The number of jobs on Long Island grew modestly last month, driven by gains in health care and robust hiring in the leisure and hospitality sector, state data released Thursday show.
The Long Island economy grew by 5,300 jobs in June from a year earlier, according to state Labor Department data. That compared with a 3,400-job gain year-over-year in May.
The health care sector, the region's biggest job generator, had the largest employment gains in June, with 12,300 more jobs year over year. Much of that growth was contributed by gains in ambulatory health care services. Four of the nine job sectors posted job gains in June.
Construction posted a gain of 7,600 jobs last month, representing an increase of 8.9 percent, year over year.
While health care and construction have continuously led the region in job creation, increased hiring in the manufacturing of durable and nondurable goods has been a recent bright spot, said Shital Patel, labor market analyst in the Labor Department’s Hicksville office.
Manufacturing added 1,300 jobs in June, a 1.8 percent increase over last year.
Leisure and hospitality entered the summer season on a strong note, adding 700 jobs in June over the same time last year, Patel said.
The biggest changes in leisure hiring were on a month-over-month basis, she said.
“In June, looking on a month-over-month change, leisure and hospitality added 12,100 jobs, which is a high for the month of June,” she said. “Most of the strength was concentrated in restaurants, which hired more than double the average for the month of June.”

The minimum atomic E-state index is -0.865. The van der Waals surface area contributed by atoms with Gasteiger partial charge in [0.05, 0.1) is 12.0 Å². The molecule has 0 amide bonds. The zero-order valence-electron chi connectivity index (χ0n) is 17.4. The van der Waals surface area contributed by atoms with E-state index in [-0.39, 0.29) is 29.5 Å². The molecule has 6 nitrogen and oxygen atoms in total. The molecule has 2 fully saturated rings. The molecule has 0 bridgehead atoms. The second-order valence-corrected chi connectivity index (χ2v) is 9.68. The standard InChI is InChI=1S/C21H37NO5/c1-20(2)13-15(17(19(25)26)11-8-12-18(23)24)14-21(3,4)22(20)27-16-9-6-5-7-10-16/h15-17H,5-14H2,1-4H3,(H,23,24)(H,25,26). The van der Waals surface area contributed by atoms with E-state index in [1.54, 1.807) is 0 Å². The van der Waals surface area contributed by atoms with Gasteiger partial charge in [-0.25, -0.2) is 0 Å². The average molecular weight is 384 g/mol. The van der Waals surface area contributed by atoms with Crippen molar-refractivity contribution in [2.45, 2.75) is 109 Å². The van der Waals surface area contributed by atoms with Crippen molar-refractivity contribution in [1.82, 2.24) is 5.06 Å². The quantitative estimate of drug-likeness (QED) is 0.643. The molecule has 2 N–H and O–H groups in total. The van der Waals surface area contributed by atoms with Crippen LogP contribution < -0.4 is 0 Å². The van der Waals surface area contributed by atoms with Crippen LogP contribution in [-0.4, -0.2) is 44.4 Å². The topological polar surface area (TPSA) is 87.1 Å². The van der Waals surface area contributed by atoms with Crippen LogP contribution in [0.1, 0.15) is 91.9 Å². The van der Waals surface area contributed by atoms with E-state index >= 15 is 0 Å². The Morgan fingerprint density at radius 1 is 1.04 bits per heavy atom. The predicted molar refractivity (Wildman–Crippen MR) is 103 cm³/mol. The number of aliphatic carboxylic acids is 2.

Much of that growth was driven by restaurant hiring. “On a month-over-month basis, May and June are the months where they hire the most number of employees,” Patel said. “In May and June, restaurants hired 11,300 people, compared to an average of 7,300.”
John A. Rizzo, chief economist for the Long Island Association, the region's largest business group, said the hiring in leisure is indicative of broader economic prosperity.
“Jobs gains on Long Island between May and June were substantially above the norm for this period,” Rizzo said.
He pointed to the month-over-month growth in leisure hiring in particular as “a strong positive sign for summer tourism."
“This suggests that businesses in the leisure and hospitality sector anticipate strength in discretionary consumer spending, which typically occurs when overall economic conditions are favorable,”
Despite the growth in some industries, sectors like professional and business services — which includes legal and accounting jobs — saw continued declines in employment on a year-over-year basis.
The sector lost 10,200 jobs year-over-year, a decline of 5.7 percent in June.
The total number of jobs in Nassau and Suffolk counties rose to 1.385 million in June, a 0.4 percent increase from a year earlier. In June last year, Long Island had 1.380 million jobs.